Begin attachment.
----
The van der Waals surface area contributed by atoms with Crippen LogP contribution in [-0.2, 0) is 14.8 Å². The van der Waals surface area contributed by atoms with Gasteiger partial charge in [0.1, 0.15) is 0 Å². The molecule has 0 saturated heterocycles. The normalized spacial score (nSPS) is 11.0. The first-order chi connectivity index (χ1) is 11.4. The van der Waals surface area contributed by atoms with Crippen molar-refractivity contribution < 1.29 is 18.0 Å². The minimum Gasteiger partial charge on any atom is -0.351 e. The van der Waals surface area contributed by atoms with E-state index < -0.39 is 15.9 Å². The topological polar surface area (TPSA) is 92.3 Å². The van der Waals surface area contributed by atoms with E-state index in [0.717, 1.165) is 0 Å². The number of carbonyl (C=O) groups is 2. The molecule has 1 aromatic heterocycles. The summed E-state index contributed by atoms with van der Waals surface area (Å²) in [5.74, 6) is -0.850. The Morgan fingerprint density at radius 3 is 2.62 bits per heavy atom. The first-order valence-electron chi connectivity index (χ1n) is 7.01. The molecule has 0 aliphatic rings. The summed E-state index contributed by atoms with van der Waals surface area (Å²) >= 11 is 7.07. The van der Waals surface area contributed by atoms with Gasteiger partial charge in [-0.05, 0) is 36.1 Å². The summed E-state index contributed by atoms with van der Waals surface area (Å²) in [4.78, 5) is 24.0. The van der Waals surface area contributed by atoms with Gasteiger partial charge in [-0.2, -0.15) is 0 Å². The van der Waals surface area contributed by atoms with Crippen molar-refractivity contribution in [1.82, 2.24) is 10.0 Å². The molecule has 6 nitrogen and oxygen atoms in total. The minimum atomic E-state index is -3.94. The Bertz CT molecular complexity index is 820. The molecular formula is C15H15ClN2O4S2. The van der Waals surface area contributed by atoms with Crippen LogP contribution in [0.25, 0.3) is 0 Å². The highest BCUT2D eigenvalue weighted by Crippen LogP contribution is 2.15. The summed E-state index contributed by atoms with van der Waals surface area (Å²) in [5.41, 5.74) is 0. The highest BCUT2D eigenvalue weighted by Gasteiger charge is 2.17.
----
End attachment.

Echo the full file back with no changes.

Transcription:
The van der Waals surface area contributed by atoms with Crippen LogP contribution in [-0.2, 0) is 14.8 Å². The van der Waals surface area contributed by atoms with Gasteiger partial charge in [0.1, 0.15) is 0 Å². The molecule has 0 saturated heterocycles. The normalized spacial score (nSPS) is 11.0. The first-order chi connectivity index (χ1) is 11.4. The van der Waals surface area contributed by atoms with Crippen molar-refractivity contribution < 1.29 is 18.0 Å². The minimum Gasteiger partial charge on any atom is -0.351 e. The van der Waals surface area contributed by atoms with E-state index < -0.39 is 15.9 Å². The topological polar surface area (TPSA) is 92.3 Å². The van der Waals surface area contributed by atoms with E-state index in [0.717, 1.165) is 0 Å². The number of carbonyl (C=O) groups is 2. The molecule has 1 aromatic heterocycles. The summed E-state index contributed by atoms with van der Waals surface area (Å²) in [5.74, 6) is -0.850. The Morgan fingerprint density at radius 3 is 2.62 bits per heavy atom. The first-order valence-electron chi connectivity index (χ1n) is 7.01. The molecule has 0 aliphatic rings. The summed E-state index contributed by atoms with van der Waals surface area (Å²) >= 11 is 7.07. The van der Waals surface area contributed by atoms with Gasteiger partial charge in [-0.05, 0) is 36.1 Å². The summed E-state index contributed by atoms with van der Waals surface area (Å²) in [4.78, 5) is 24.0. The van der Waals surface area contributed by atoms with Gasteiger partial charge in [-0.2, -0.15) is 0 Å². The van der Waals surface area contributed by atoms with Crippen molar-refractivity contribution in [1.82, 2.24) is 10.0 Å². The molecule has 6 nitrogen and oxygen atoms in total. The minimum atomic E-state index is -3.94. The Bertz CT molecular complexity index is 820. The molecular formula is C15H15ClN2O4S2. The van der Waals surface area contributed by atoms with Crippen LogP contribution in [0.25, 0.3) is 0 Å². The highest BCUT2D eigenvalue weighted by Crippen LogP contribution is 2.15. The summed E-state index contributed by atoms with van der Waals surface area (Å²) in [5.41, 5.74) is 0. The highest BCUT2D eigenvalue weighted by Gasteiger charge is 2.17.